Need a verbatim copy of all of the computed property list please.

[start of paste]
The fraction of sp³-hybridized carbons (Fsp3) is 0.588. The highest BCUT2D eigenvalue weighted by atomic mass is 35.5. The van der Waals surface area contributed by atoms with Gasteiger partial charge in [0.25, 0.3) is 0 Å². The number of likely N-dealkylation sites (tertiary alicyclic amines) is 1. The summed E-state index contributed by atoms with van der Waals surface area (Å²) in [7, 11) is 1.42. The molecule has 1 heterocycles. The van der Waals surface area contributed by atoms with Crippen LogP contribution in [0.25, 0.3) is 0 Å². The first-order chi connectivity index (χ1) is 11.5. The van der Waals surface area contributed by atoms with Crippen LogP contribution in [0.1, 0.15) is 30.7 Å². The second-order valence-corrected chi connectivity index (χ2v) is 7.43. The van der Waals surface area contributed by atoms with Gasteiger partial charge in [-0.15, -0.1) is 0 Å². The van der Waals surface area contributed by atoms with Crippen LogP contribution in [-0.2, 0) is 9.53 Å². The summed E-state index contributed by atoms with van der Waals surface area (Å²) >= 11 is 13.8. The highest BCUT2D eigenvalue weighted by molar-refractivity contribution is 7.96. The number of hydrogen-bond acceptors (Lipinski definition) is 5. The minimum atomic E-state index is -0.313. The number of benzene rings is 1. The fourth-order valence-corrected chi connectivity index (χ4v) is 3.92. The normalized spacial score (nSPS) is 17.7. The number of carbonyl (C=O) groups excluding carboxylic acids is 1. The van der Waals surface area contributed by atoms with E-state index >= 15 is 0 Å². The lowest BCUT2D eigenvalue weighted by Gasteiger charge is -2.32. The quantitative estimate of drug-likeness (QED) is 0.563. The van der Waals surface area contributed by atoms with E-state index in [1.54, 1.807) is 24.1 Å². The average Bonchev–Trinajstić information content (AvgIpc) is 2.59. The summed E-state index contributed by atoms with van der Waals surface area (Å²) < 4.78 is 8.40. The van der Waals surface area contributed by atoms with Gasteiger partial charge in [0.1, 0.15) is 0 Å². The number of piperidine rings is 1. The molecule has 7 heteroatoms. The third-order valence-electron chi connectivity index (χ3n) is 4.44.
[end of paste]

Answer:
The fraction of sp³-hybridized carbons (Fsp3) is 0.588. The highest BCUT2D eigenvalue weighted by atomic mass is 35.5. The van der Waals surface area contributed by atoms with Gasteiger partial charge in [0.25, 0.3) is 0 Å². The number of likely N-dealkylation sites (tertiary alicyclic amines) is 1. The summed E-state index contributed by atoms with van der Waals surface area (Å²) in [7, 11) is 1.42. The molecule has 1 heterocycles. The van der Waals surface area contributed by atoms with Crippen LogP contribution in [0.25, 0.3) is 0 Å². The first-order chi connectivity index (χ1) is 11.5. The van der Waals surface area contributed by atoms with Crippen LogP contribution in [0.1, 0.15) is 30.7 Å². The second-order valence-corrected chi connectivity index (χ2v) is 7.43. The van der Waals surface area contributed by atoms with Gasteiger partial charge in [-0.15, -0.1) is 0 Å². The van der Waals surface area contributed by atoms with Crippen LogP contribution in [-0.2, 0) is 9.53 Å². The summed E-state index contributed by atoms with van der Waals surface area (Å²) >= 11 is 13.8. The highest BCUT2D eigenvalue weighted by molar-refractivity contribution is 7.96. The number of hydrogen-bond acceptors (Lipinski definition) is 5. The minimum atomic E-state index is -0.313. The number of benzene rings is 1. The fourth-order valence-corrected chi connectivity index (χ4v) is 3.92. The normalized spacial score (nSPS) is 17.7. The number of carbonyl (C=O) groups excluding carboxylic acids is 1. The van der Waals surface area contributed by atoms with E-state index >= 15 is 0 Å². The lowest BCUT2D eigenvalue weighted by Gasteiger charge is -2.32. The quantitative estimate of drug-likeness (QED) is 0.563. The van der Waals surface area contributed by atoms with E-state index in [1.54, 1.807) is 24.1 Å². The average Bonchev–Trinajstić information content (AvgIpc) is 2.59. The summed E-state index contributed by atoms with van der Waals surface area (Å²) < 4.78 is 8.40. The van der Waals surface area contributed by atoms with Gasteiger partial charge in [0.1, 0.15) is 0 Å². The number of piperidine rings is 1. The molecule has 7 heteroatoms. The third-order valence-electron chi connectivity index (χ3n) is 4.44.